Other cities where tent cities have either appeared or expanded include include Chattanooga, Tenn., San Diego, and Columbus, Ohio.

MSNBC goes on to state that "Homeless people and their advocates have organized three tent cities at City Hall in recent months to call attention to the homeless and protest the sweeps - acts of militancy, said Harris, executive director of Real Change, an advocacy organization that publishes a weekly newspaper sold by homeless people, "that we really haven't seen around homeless activism since the early '90s."

Acts of militancy? This Harris guy must be some overly dramatic liberal, right?


Misadventures of a Diet Coke Head

In case you're wondering what the anti-MTV logo is about, it has to do with my initials being the same three letters

As far as the Diet Coke Head thing, I unfortunately consume enough Diet Coke to put down a small farm animal. It's something I'm working on. Okay okay, so I'm not working on it--I've been putting down as much poison as ever. But tomorrow, definitely tomorrow, I'm going cold turkey (or maybe warm chicken. Wait, I'm vegetarian, so let's say I'll go warm tofu).
On to the misadventures: I've been driving a chronically over-heating, twenty year old BMW with 240,000 miles on it for the past year or so. With a trunk full of water jugs, I've been making it from point A to D, with stops at B and C for radiator refills, throughout this time period. As with most chronic ailments, it has continued to worsen.

Last week, I was excited to get a call from the Community Coalition of South LA for an interview. Prepared to get lost at least six times, I left Huntington Beach three hours early. With a freshly ironed suit and directions in hand (and a trunk full of water), I was full of confidence and on my Long Beach. As expected, the ol' lady was overheating, and the steam coming from under the hood (which often looks like smoke, much to the alarm of passersby), was billowing more like the way real smoke does than usual.. You can probably see where I'm going with this: it was real smoke this time. The engine was fried like a Canadian in the tropics.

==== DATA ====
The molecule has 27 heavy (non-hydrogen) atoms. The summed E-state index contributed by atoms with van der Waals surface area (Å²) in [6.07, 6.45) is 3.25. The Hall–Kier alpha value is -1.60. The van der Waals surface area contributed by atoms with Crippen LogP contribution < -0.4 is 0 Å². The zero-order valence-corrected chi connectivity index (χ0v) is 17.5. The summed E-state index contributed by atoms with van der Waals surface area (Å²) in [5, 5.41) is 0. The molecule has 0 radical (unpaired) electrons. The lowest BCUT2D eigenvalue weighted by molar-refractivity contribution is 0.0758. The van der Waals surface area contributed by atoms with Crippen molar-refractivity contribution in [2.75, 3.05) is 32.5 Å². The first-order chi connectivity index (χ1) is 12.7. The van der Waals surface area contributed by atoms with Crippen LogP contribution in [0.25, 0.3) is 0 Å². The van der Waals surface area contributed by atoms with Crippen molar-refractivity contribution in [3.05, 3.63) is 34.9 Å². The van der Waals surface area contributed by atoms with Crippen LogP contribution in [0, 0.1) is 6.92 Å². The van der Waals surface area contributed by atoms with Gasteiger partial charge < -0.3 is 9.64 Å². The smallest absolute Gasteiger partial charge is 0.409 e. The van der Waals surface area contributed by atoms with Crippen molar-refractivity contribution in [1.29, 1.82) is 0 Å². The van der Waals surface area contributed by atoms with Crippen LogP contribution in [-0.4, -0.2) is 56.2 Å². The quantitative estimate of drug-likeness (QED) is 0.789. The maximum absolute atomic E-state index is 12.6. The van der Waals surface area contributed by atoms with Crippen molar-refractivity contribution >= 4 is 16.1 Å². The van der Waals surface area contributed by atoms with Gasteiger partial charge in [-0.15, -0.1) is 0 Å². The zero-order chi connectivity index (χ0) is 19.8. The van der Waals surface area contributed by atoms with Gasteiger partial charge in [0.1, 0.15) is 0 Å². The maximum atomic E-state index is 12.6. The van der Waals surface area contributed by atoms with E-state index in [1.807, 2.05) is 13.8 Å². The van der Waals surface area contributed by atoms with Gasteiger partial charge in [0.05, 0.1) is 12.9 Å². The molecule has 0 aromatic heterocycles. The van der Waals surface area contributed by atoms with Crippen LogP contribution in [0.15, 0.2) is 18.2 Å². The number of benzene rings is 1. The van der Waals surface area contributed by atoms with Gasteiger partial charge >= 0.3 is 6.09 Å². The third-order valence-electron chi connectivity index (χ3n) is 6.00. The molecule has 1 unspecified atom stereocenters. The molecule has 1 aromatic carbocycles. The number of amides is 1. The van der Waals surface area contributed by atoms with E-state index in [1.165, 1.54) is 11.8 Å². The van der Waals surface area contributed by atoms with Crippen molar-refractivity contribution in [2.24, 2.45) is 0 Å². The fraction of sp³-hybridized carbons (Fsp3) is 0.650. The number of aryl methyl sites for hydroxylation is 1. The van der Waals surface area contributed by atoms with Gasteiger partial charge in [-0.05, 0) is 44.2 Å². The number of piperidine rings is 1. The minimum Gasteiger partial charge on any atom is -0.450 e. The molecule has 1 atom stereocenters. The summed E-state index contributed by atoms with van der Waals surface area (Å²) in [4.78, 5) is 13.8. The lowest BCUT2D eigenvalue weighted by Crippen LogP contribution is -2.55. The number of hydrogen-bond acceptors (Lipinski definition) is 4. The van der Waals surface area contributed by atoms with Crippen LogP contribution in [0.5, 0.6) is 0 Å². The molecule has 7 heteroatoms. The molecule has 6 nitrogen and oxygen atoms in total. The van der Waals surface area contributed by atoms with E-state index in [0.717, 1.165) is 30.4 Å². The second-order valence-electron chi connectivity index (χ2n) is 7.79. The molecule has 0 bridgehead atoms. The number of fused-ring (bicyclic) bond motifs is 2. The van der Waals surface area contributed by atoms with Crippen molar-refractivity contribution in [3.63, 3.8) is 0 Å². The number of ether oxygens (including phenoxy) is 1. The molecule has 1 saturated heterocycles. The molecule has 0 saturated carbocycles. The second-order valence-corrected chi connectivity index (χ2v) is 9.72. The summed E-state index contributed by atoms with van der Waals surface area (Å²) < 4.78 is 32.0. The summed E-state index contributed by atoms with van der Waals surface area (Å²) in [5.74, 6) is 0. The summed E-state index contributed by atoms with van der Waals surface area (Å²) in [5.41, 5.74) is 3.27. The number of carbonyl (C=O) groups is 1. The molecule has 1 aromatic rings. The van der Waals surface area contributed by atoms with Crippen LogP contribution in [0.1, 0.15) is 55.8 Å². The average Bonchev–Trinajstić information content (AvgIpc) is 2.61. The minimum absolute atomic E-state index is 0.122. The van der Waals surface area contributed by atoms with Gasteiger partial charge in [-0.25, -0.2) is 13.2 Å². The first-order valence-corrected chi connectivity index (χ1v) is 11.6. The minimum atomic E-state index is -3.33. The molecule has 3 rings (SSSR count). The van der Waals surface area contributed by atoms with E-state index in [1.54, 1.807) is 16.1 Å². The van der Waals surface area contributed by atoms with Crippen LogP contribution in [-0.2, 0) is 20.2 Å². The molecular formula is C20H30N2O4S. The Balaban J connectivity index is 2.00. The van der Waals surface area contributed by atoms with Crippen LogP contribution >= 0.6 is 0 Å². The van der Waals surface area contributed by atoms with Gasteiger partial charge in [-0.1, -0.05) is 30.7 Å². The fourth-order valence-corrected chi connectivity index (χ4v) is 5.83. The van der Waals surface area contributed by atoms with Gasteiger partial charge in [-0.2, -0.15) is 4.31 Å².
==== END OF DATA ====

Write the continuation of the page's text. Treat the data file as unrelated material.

No amount of water in the trunk was going to band-aid this. I was going to need to call and reschedule. Pulling my directions to my interview out of my pocket, it was immediately apparent that I failed to jot down an important detail: the phone number. But I did have my laptop and, with any luck, I'd be able to pirate an Internet connection and get the number from their site.

Would you believe it actually worked? With the number on my laptop screen, I was ready to relay my sob story and reschedule my precious opportunity. I just needed to find my cell. Where the heck is that darn phone?

Oh for the love of God, it fell into a cup full of--you guessed it--Diet Coke. I fished it out of the ice-cold goodness, but it was too late, it was as dead as the rotten seal carcass I stepped over by the HB pier the other day. No problem, I'll just find a pay phone. Have you noticed pay phones are nearly extinct? In the age of cell phones, pay phones have been rendered pretty much obsolete. In my aimless wandering, I came across a Starbucks with an employee kind enough to let me use their phone to call both AAA and my interviewee not-to-be.

I did get the interview rescheduled. I hired a friend with a reliable car to get me there. A reliable car is only as reliable as the driver, and said friend thought the interview was at 2 when it was actually at noon. A hundred and twenty bucks got me a cab there with two minutes to spare.

I continue to stare at my phone while it fails to ring...
Next time:

Lupus Update
More Fun in LaidOff Times
Other Positive Stuff

Until then,

Keep it positive,

Matt Vecere